I chose the Cram for the Exam video. This video explained the definition of federalism. The 10th Amendment was emphasized because it gave the states rights and powers. Lastly, this video breaks down federalism and puts it into simpler terms. Federalism is important because it gave both state and federal governments power. Federalism gave us the 10th Amendment, which gave the states certain powers. Lastly, this video is important because it shows the progression of the United States of America.

I think that the division of powers in American Federalism is a key lesson that I learned. The division of powers in important because it gave the central and state governments certain powers and rights. The central government have the power to declare war and the state governments have the power to regulate commerce. Another key lesson that I learned is that the federal system of government was the best solution for the United States. The federal system of government gives both the state and central governments power. It allows the people to vote for their representatives and states that the Constitution of the United States is Supreme Law. This is important because it limits the power that the state and central governments have. It also gives us the right to appoint our elected officials (every 4 years we get to vote for our president).

The last key lesson that I learned centered around the Supremacy Clause. I learned that state laws cannot override federal laws and that the Constitution will always rule over any law. A prime example of an issue with the Supremacy Clause is the legalization of marijuana. Under federal law, marijuana is illegal, but because of the CSA Preemption Clause, states can legalize marijuana.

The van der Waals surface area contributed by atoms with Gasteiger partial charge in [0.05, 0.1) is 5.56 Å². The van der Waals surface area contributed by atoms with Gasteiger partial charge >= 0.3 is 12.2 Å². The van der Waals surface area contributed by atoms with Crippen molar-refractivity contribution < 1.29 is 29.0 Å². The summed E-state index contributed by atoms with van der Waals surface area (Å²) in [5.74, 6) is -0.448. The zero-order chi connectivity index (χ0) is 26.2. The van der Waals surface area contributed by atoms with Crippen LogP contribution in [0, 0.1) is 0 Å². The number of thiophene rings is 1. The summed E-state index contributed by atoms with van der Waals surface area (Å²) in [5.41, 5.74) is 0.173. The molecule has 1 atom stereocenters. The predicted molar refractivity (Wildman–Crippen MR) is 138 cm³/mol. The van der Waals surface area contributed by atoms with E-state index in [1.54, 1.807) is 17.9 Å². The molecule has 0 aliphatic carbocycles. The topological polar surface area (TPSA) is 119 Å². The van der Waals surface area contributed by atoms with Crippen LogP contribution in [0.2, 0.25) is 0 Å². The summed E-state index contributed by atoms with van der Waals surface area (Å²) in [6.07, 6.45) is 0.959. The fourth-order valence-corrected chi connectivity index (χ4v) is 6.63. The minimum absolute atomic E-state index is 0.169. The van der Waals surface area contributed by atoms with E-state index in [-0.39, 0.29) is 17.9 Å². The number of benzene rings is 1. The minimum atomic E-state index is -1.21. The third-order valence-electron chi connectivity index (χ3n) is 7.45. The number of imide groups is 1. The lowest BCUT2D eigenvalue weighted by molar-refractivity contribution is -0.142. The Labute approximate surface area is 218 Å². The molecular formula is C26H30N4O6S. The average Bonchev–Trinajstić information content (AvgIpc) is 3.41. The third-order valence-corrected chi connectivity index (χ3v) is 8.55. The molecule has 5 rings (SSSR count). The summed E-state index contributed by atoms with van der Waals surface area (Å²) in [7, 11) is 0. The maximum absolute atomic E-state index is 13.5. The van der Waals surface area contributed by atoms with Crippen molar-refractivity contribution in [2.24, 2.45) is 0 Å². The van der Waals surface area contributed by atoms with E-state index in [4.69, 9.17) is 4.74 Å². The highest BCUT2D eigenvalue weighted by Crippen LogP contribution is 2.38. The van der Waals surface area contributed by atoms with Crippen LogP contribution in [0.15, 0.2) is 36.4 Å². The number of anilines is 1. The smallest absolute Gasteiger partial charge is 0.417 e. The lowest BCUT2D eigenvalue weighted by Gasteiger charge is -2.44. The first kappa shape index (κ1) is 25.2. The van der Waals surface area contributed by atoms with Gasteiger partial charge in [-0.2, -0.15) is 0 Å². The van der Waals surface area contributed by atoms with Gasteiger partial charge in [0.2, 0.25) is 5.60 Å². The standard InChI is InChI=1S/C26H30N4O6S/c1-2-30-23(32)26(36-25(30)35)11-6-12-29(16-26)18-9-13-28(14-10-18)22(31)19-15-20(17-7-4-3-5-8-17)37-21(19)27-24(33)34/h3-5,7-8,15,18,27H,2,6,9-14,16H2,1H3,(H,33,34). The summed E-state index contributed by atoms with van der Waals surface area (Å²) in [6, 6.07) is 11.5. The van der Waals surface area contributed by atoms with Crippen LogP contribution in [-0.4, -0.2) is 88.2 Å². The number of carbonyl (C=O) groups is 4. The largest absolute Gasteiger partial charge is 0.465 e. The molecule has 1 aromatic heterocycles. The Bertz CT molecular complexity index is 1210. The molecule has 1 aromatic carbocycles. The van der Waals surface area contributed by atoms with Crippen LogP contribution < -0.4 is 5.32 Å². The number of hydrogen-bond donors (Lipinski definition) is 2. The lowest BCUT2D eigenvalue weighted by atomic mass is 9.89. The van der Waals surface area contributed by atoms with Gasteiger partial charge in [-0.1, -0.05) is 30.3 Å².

I like how we have blog posts because it helps to cement the topics in place. My favorite topic so far would have to be the colonial and confederacy periods. They show what we evolved from and how much we have improved. I also like how we have detailed videos to explain the chapters and the topics. By far, my all-time favorite part of this class is the daily schedule. The schedule keeps me on track, and it lets me know if I need to slow down or pick up the pace. What am I taking away from this course so far? I have learned about our very first colonies and how they formed the first governments. They also declared their independence from Great Britain. By doing this, they created the Declaration of Independence, which got the ball rolling towards the Constitution of the United States. I have learned about the Confederacy and how the Articles of Confederation came to life, along with the Bill of Rights. The Virginia and New Jersey Plans were re-cemented into my brain, along with that fact that they formed the Great Compromise. The Great Compromise was the footings for the Constitution of the United States. I learned how the 13 original colonies became states and how our governments are split vertically and horizontally. Lastly, I learned the difference between the division of powers and the separation of powers.

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Personal Research on Confederacy and the Appearance of the Articles of Confederation. (2022, July 14). Edubirdie. Retrieved May 21, 2024, from
“Personal Research on Confederacy and the Appearance of the Articles of Confederation.” Edubirdie, 14 Jul. 2022,